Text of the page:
This is a dedication to that one tiny spot on the map, to that minuscule town located on the north eastern Himalayas of India, where I was born and raised, where my roots lie. Historically, Kurseong has been an uneventful little town except for few schools established by the British, located in perfect spaces on the face of the biggest hill looming over the main road. A sluggish small town with a small scanty train station where the legendary Toy Train stops just for refueling. The shabby appearance of the town however is broken by rounded small undulating slopes of green tea gardens that are forever playing hide and seek with thick mists during the monsoons. But other than that, it is just a very sleepy little town where nothing much happens.
One small truth comprises of the fact that the town is devoid of any cinema theater and that, its inhabitants are but compelled to seek celluloid entertainment in their idiot boxes at home. It wasn’t always like this though, because, the plaza cinema theater was the hub of social and cultural entertainment until the 80s as my mother recalls, who during her hey days frequented the over crowded theater to watch the latest Bollywood release that was awaited by everyone in restless anticipation.
It’s not only just the Toy train that stops for a breather here, the tourists also land briefly to use the only public toilet standing on the station and to refuel themselves with a quick cup of hot Darjeeling tea. However, one thing that is worth mentioning is the sunset. Kurseong is reputed for having the most beautiful sunset and is often compared to the sunrise from Tiger hill near Darjeeling town which is one of the most visited tourist spot. Kurseong is mostly inhabited by retired individuals who ironic enough, are also in the sunset of their lives. The younger demographic usually leaves in search of greener pastures never to come back. Those who remain, struggle between the apathy of being jobless and of being stuck in really small jobs with equally small wages and then there are those who have taken the menacingly notorious path to destruction – drugs and alcoholism. The weather doesn’t make it any better either because this quaint little town of Kurseong falls under the rain zone and is also nicknamed as Cherapunji of Bengal.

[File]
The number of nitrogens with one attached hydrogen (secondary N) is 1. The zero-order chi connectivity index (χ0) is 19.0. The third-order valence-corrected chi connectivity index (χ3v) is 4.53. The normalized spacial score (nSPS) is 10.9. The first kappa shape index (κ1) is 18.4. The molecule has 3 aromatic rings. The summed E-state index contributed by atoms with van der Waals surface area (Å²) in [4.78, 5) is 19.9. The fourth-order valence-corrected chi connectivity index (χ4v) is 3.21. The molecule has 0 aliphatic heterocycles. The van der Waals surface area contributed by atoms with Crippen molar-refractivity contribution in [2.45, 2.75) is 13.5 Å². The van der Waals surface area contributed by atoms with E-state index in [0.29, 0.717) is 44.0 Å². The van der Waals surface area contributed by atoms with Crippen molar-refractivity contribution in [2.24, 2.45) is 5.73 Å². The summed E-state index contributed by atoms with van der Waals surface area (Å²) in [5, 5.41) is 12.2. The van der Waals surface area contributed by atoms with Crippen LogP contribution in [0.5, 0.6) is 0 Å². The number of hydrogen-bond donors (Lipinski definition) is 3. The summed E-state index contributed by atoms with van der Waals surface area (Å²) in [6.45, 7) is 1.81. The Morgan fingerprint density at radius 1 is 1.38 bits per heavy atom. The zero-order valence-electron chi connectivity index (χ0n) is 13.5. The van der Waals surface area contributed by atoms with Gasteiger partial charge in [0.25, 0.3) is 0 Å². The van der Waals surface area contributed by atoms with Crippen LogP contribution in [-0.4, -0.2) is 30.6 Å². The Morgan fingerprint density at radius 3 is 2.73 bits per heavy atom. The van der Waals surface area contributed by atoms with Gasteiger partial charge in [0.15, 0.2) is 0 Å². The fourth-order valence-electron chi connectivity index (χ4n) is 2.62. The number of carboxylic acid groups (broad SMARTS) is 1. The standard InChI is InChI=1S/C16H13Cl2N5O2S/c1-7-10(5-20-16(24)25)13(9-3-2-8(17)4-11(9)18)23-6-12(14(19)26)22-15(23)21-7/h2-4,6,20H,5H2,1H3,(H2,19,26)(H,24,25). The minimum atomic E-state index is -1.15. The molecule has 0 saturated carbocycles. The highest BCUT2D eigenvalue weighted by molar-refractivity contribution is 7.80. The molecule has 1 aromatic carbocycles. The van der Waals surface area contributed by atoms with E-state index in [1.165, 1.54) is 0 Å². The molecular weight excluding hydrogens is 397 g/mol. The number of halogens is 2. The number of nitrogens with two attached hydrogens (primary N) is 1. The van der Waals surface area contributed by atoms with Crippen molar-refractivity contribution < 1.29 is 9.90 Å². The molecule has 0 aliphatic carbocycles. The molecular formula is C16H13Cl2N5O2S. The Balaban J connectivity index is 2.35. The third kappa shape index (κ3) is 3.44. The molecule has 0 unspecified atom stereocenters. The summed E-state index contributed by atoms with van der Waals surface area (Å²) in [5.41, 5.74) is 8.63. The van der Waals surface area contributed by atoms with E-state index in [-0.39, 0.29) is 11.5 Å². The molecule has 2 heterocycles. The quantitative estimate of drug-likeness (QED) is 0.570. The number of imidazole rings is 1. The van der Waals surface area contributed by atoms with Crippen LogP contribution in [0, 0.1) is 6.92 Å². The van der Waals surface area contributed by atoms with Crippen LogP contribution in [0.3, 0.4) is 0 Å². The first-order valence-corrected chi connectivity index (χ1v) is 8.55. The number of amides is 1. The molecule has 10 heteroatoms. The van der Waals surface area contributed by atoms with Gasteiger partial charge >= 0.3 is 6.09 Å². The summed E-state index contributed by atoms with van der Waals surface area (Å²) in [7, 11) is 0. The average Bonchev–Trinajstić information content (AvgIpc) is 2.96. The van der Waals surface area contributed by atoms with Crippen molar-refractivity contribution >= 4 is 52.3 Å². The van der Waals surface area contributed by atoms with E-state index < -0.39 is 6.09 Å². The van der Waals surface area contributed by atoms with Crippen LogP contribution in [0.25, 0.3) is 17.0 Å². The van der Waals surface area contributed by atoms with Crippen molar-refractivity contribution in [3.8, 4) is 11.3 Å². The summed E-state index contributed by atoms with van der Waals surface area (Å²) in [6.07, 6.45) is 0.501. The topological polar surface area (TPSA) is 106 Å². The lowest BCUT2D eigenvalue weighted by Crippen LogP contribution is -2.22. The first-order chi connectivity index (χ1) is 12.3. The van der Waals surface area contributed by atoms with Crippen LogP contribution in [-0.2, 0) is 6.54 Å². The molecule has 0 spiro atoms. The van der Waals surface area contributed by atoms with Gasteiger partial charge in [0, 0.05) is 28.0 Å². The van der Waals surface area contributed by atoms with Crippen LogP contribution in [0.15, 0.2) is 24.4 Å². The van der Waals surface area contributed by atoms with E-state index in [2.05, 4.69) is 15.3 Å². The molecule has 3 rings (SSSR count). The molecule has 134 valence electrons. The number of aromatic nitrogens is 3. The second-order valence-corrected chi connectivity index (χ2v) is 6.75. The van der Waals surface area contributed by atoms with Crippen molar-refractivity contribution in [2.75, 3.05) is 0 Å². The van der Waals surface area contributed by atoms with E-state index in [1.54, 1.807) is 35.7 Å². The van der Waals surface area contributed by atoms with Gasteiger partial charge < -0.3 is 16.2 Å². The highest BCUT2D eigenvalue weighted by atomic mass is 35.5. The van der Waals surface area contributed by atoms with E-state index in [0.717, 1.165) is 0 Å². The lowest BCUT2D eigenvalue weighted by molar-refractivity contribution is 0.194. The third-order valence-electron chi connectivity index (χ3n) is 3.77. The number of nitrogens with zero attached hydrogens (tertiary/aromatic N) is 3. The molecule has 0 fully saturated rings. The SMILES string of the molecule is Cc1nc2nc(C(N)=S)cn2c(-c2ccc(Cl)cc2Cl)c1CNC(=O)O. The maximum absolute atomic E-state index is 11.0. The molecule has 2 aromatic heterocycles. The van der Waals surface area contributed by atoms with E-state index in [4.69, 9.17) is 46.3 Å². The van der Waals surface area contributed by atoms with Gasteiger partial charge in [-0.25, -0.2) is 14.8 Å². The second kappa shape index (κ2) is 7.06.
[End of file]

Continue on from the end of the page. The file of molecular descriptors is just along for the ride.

Rain-washed ugly concrete buildings line the crooked streets, illegal constructions encroach the view, electric poles bend low with heavy mesh of cables that are clustered dangerously at places, people stare when a new face arrives but they smile nevertheless. Roads are dug out by the rain and you can easily step into a puddle if you don’t look where you are going.
Far beyond the gritty plains,
Crooked wooden houses holding hands,
Both young and old parade the street,
The sun bids goodnight turning the sky into crimson,
A disheveled and retired appearance she wears,
Images: www.deviantart.com by Luctusa, Abalone-Da-SeaSnail